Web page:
in = fs.open(new Path(imgName));
byte[] buffer = new byte[in.available()];
in.readFully(0,buffer,0,in.available());
// Convert the byte array to a comma separated string
String byteString = Arrays.toString(buffer);
byteString = byteString.replace([,).replace(“]”,””);
// Write the image name and the image byte string as a tab-separated key-value pair to the job context
context.write(value, new Text(byteString));
// Close the input stream
IOUtils.closeStream(in);
}
}

Example 6: Mapper class for generating a text file comprising of a tab-separated key-value pair, where the key is the image name on HDFS and the value is the image byte stream encoded as a comma-separated string

Once the text file has been generated on HDFS, we can ingest the image data into a HAWQ external table via PXF, as illustrated in Example 7. Essentially, we are storing the image name and comma separated string representing the image byte stream as a column in a HAWQ table. This approach works as long as the image size is less than 1 GB, which is usually the case in many applications (e.g., even high resolution Mammograms in healthcare are around 5-10 MB in size). Applications requiring to process images whose size is larger than 1GB can leverage the in-database image processing approach—described in one our earlier blogs about in-database image processing.

For better performance of data-parallel workloads, a regular HAWQ table is then created from the external table with the image name specified as an explicit distribution key. This is illustrated in Example 7 as well.

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create external table ocv.src_image_ext (
img_name varchar,
img varchar
)
LOCATION(pxf://hdm1:50070/user/user-name/opencvexample/imgseqfile/part-r-00000?Profile=HdfsTextSimple)
FORMAT TEXT (delimiter = Et);
create table ocv.src_image as
(select * from ocv.src_image_ext)
DISTRIBUTED BY (img_name);

Example 7: Data ingestion into HAWQ

Once the data is ingested into HAWQ, the PL/Python UDF is invoked as a normal SQL command as illustrated in Figure 8. The elements of the composite type returned by the PL/Python UDF are stored as individual columns in the canny_edge_table in HAWQ.

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create table ocv.canny_edge_table
as
(
select img_name,
(canny_edge_detect(img)).*
from ocv.src_image
);

Example 8: Invoking the PL/Python UDF

5. Displaying the Results

Finally, the results of our edge detection application can be checked via the convenient Pandas-via-psql command line tool, which was developed here at Pivotal. If you have Anaconda Python, you can simply run the following command to install this visualization utility.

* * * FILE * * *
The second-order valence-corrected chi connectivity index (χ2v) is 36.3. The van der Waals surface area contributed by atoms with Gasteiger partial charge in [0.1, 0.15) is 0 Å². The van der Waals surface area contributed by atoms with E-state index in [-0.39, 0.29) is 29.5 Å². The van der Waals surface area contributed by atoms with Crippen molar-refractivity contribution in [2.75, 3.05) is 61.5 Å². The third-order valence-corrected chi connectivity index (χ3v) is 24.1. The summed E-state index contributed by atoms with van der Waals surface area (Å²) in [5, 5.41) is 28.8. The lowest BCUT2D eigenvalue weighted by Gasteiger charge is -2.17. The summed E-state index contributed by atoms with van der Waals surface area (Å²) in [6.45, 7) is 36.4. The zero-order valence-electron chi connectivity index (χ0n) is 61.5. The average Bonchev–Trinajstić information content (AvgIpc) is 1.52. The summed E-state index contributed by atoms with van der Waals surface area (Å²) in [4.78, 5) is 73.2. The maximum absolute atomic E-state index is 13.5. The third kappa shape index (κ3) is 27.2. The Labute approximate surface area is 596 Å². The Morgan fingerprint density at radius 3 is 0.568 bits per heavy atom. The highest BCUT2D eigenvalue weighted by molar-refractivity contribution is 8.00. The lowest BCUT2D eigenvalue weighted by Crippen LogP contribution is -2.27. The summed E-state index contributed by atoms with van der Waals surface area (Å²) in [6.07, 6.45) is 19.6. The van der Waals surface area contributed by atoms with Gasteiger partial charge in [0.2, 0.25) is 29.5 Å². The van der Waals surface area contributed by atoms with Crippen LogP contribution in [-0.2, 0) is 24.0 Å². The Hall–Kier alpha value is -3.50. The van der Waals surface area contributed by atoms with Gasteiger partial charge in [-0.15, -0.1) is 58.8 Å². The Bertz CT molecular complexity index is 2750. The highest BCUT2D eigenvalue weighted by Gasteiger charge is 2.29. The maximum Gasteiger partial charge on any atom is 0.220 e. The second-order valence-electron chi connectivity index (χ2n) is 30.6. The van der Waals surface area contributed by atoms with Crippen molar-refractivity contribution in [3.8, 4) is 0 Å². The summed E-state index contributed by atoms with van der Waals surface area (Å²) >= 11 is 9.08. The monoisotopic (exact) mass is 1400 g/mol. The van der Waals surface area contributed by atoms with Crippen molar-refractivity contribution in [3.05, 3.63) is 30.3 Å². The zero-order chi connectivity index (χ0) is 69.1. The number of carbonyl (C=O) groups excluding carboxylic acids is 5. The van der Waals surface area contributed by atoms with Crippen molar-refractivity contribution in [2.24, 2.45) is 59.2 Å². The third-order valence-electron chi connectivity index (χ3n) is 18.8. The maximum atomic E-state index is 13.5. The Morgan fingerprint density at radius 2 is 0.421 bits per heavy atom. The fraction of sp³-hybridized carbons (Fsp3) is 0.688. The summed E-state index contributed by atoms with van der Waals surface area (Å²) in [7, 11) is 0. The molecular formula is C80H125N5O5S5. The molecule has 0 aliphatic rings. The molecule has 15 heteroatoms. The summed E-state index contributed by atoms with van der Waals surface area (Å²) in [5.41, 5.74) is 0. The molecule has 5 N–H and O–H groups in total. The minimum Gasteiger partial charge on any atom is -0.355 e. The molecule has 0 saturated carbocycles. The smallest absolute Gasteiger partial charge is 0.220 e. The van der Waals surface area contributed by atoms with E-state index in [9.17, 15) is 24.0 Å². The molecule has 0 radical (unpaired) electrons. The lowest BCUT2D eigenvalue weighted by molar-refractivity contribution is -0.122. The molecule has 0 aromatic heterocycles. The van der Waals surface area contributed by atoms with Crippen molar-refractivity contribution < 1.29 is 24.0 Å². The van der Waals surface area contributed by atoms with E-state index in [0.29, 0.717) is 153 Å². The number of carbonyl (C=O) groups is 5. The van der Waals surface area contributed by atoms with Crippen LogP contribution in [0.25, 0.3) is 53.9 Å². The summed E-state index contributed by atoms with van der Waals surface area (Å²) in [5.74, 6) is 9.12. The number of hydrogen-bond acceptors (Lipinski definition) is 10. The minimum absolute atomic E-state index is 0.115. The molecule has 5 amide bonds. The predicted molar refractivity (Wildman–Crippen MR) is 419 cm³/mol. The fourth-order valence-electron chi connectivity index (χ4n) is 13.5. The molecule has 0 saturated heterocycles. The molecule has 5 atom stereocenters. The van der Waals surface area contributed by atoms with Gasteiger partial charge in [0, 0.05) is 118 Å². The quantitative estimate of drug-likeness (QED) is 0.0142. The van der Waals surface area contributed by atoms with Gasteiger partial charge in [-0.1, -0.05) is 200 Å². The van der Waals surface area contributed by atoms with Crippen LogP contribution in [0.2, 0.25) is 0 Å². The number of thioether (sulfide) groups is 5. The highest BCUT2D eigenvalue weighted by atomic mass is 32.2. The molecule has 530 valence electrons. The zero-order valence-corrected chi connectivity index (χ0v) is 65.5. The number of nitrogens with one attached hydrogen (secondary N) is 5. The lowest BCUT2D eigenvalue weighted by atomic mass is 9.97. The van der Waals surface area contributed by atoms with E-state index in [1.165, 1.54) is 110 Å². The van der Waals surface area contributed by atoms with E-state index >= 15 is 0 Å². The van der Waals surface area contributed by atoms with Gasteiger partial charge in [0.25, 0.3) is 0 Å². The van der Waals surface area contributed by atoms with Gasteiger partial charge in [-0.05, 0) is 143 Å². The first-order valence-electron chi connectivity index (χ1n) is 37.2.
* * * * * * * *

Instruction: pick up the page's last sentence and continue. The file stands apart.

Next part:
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pip install ppsqlviz

Figures 9 and 10 illustrate the pandas-via-psql command and the result of our edge detection application on a sample image.

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psql -d <dbname> -h <HAWQ master hostname> -U <username> -c select nrows, ncols, edges from ocv.canny_edge_table limit 1; | python -m ‘ppsqlviz.plotter’ image

Figure 2: Displaying the result using pandas-via-psql utility

image00

Figure 3: Example edge detection result

image01

With the image edges available in HAWQ, we can now proceed in a similar manner with other steps of a computer vision workflow (e.g., object recognition workflow), such as feature computation and machine learning in HAWQ.

Pros and Cons : PL/Python UDFs and Ctypes

A huge advantage of integrating native C++ applications via PL/Python UDFs in HAWQ is that it enables integration of existing native applications with literally no code change to how function parameters and data are passed to and from native functions. In many scenarios, an engineer’s time is more valuable than the time spent by a system executing the application. Given the ease of use and the flexibility of a language like Python, we can easily port the native code to MPP and run it at scale.

In PL/Python, the Python interpreter runs within the native Greenplum/PostGreSQL process while executing a query. In doing so it brings the power and flexibility of Python to a querying language like SQL with minimal overhead. However, dynamically typed and interpreted languages like Python are quite slower compared to compiled, strongly typed languages like C and C++. In our sample tests, PL/Python and ctypes approach took 158 seconds to run edge detection on a small distributed dataset of 907 images on a 16-node HAWQ cluster. We did not quite achieve linear scalability, as this is not an apples to apples comparison (C++ vs. HDFS disk reads with SQL invoking Python Ctypes invoking C++), but it illustrates how native apps can continue to work on MPP with instant performance boost while the engineering teams can gradually port their code to be MPP native.

To summarize, in this post we introduced the task of edge detection and showed a comprehensive example of how a native application written in C++ was scaled on Pivotal’s MPP platform through PL/Python. In part two we will demonstrate how the same task can be achieved via PL/C.

Editor’s Note: Apache, Apache Hadoop, Hadoop, and the yellow elephant logo are either registered trademarks or trademarks of the Apache Software Foundation in the United States and/or other countries.

About the Author

Biography